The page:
| Published on Sunday, March 25, 2001 in the
Thank You, Mr. President, May I Have Another
by Robert Borosage
Democrats are clueless these days. They haven't recovered
since George W. Bush stole the election, and Republicans ended up in control
of the White House, Congress and the U.S. Supreme Court. Their presidential
candidate, who won the most votes, has disappeared. Their former president
is hiding in disgrace somewhere between Harlem and Westchester, leaving only
for well-paid private gigs for corporate conventions. Senate Democrats
rolled over for Bush's Cabinet nominees, and both houses of Congress got
rolled by corporations pushing repeal of worker-safety provisions and
consumer-bankruptcy protections. No wonder Bill Clinton's former Labor
secretary, Robert B. Reich, has proclaimed the Democratic Party dead.
Can Democrats get their groove back? It won't be easy. Any
party deprived of the presidential bully pulpit has trouble speaking in one
voice, and for Democrats, unity violates the party's tradition, if not its
rules. With Democrats in minority status in both houses, Bush need not
traffic with their leaders. He can pick and choose among more pliable,
conservative Blue Dogs or New Democrats who are happy to deal. The loss of
the White House also means a devastating loss in research and policy
Moreover, despite the new president's continuing travails
with the English language, Democrats shouldn't, as Bush put it,
"misunderestimate him." This administration has mastered the ability to play
Bill Clinton's music while marching to Ronald Reagan's drummer. The
back-alley mugging of labor already underway is only the beginning of what
will be a bare-knuckled, no-holds-barred assault designed to weaken the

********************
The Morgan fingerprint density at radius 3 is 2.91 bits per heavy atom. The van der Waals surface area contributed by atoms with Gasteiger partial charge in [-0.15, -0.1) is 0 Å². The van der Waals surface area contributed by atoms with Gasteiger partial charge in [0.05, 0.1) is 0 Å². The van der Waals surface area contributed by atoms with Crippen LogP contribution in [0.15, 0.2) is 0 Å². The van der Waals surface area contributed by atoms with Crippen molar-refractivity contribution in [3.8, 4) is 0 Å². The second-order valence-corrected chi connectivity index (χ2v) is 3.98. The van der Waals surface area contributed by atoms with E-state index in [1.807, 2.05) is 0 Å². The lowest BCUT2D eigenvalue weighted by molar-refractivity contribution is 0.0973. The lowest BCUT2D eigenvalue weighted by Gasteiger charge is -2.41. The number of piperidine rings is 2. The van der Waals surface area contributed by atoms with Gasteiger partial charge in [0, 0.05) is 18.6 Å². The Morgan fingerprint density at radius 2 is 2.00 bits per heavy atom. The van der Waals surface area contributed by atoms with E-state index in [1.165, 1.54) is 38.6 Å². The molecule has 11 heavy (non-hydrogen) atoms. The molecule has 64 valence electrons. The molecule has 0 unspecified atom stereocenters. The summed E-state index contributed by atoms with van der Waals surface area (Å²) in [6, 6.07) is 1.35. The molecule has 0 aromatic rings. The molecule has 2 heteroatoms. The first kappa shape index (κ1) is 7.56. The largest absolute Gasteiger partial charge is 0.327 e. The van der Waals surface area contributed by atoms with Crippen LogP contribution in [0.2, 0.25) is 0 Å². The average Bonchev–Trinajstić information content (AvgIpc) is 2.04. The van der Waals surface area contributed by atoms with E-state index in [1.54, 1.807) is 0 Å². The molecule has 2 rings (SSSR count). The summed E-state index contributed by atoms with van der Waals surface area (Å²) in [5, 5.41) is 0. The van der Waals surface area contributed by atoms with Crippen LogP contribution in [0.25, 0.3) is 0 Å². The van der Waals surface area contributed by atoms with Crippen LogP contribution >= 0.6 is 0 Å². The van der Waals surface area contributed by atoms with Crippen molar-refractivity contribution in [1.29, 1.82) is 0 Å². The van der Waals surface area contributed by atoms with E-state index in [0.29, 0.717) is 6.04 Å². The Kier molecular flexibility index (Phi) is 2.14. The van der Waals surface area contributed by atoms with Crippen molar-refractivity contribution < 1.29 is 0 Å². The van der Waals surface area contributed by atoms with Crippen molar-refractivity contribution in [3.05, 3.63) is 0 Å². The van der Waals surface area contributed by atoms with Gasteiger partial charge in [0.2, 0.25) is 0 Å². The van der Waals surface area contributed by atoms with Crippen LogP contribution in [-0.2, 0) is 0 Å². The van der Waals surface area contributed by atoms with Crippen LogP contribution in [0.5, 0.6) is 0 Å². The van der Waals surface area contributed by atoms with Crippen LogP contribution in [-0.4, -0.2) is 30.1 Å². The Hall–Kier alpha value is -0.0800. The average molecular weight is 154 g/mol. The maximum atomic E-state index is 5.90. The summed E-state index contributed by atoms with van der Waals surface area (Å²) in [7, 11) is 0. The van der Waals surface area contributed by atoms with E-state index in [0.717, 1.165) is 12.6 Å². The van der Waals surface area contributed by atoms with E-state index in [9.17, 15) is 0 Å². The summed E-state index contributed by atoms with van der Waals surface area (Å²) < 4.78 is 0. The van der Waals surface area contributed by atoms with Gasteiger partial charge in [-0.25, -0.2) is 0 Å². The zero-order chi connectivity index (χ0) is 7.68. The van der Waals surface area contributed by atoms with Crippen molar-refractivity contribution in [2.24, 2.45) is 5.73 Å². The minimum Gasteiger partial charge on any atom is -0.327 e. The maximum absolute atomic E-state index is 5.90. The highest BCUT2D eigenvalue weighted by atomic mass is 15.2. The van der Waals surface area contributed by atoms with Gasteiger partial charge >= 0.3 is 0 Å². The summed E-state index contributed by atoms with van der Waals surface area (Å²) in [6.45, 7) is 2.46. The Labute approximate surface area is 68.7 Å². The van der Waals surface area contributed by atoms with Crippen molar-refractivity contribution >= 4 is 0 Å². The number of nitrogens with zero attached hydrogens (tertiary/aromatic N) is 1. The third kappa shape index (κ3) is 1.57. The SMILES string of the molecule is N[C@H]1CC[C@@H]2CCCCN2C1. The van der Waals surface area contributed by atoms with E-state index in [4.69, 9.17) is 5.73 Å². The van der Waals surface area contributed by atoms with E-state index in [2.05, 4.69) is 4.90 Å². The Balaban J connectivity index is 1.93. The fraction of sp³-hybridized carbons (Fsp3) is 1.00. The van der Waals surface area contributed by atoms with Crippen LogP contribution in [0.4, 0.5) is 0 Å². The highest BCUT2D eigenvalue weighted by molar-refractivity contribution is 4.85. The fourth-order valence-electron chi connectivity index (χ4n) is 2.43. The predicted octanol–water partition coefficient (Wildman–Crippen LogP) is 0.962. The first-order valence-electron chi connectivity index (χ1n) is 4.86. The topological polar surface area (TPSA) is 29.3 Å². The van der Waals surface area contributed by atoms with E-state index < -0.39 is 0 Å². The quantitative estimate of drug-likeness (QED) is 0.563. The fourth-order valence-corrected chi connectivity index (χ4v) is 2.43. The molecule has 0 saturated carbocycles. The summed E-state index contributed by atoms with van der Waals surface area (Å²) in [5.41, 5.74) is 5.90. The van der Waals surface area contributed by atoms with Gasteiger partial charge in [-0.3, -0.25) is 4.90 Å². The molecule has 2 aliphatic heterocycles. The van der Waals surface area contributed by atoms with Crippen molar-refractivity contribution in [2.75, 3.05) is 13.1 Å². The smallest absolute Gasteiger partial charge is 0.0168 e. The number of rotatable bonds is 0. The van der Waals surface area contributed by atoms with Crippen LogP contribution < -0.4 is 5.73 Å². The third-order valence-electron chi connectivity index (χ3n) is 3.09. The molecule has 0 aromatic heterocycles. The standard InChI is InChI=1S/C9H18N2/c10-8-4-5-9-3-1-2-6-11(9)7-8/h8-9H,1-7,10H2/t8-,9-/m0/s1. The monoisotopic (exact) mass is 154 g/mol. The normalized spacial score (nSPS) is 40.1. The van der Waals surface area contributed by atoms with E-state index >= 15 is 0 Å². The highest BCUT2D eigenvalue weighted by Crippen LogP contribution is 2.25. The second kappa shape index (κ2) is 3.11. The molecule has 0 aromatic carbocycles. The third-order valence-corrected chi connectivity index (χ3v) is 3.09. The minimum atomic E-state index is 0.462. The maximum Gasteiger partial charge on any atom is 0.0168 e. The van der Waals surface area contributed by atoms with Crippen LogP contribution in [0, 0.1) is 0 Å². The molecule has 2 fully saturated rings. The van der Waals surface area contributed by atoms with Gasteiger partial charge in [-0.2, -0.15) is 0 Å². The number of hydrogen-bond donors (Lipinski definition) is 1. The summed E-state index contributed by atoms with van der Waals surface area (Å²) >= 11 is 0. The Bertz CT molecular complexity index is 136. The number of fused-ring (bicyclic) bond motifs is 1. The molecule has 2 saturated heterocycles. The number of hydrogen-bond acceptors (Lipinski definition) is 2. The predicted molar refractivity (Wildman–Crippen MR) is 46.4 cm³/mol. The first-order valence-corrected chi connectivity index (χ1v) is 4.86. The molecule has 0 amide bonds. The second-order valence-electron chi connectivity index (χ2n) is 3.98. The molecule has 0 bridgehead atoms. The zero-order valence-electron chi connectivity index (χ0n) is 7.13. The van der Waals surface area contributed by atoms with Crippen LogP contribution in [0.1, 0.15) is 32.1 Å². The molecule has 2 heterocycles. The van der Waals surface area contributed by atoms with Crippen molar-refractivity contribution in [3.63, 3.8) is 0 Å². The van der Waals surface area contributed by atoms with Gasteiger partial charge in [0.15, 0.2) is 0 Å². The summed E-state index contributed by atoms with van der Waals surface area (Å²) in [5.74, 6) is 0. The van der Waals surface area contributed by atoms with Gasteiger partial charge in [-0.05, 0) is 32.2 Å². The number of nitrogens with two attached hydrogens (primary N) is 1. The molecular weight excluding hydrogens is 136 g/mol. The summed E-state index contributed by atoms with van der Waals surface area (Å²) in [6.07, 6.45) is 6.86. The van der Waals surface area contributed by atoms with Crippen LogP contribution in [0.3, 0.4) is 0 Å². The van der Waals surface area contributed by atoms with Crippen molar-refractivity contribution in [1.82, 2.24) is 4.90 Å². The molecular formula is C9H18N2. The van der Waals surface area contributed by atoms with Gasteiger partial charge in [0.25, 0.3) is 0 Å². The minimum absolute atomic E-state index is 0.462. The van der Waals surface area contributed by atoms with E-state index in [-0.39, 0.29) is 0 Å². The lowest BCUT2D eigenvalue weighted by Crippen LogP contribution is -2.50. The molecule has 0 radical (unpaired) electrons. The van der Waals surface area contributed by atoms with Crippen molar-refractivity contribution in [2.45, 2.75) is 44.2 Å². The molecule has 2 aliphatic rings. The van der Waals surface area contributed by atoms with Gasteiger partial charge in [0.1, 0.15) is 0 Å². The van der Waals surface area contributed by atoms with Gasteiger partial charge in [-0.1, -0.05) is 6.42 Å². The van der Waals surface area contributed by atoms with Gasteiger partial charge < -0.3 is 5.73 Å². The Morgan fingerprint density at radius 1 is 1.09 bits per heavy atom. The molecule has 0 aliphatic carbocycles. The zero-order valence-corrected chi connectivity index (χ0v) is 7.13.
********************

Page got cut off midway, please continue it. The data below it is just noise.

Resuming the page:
This reality renders the advice Democrats have been hearing
from pundits and pollsters virtually worthless. Americans, they've been
told, want an end to partisan bickering in Washington, and Democrats should
work to find common ground with Bush. "Internal consensus," they're told, is
essential for the party to speak with one voice. Democrats, it is argued,
can gain by being the responsible party, seeking bipartisan consensus,
offering a smaller tax cut, a more reasonable budget and greater fiscal
Nonsense. The only hope for Democrats is if their
progressive base leads the party into fierce opposition. For a play-book,
they'd be smart to remember what conservatives did in 1992, when Clinton was
elected and Democrats controlled both houses of Congress.
From day one, movement conservatives outside Congress
declared open season on Clinton. They organized aggressive opposition
research, scouring the countryside and the past for anything that might
discredit him or throw the administration off its game.
Inside Congress, the conservative minority ignored
Republican leaders who called for bipartisan cooperation. While then-Senate
Minority Leader Bob Dole was endorsing the goal of universal health care,
conservatives were joining with health maintenance organizations and
insurance companies to plot its demise. Republicans voted unanimously
against Clinton's first budget plan, even though it was virtually a rewrite
of the bipartisan compromise signed by President George Bush years earlier.
Congressional conservatives, led by then-Rep. Newt Gingrich
(R-Ga.), put forth their own agenda. Gingrich rallied the Christian
Coalition and other radical-right groups to support tax cuts, deregulation,
an end to welfare and term limits, which eventually became provisions of his
1994 "contract with America."
Finally, supposedly moderate Republicans were put on notice:
If they strayed too often to vote with the administration or Democrats in
Congress, they could anticipate a well-funded primary challenge--even if
that risked losing a GOP seat in the general election. For the most part,
the moderates got the message. Party unity was forged not from the top down
in centrist compromise, but from the bottom up by right-wing muscle.
Progressives have every reason to learn from this playbook.
Bush has presented himself as more moderate than he is. Now he is running a
conservative takeover for which he has no mandate, endorsing policies--like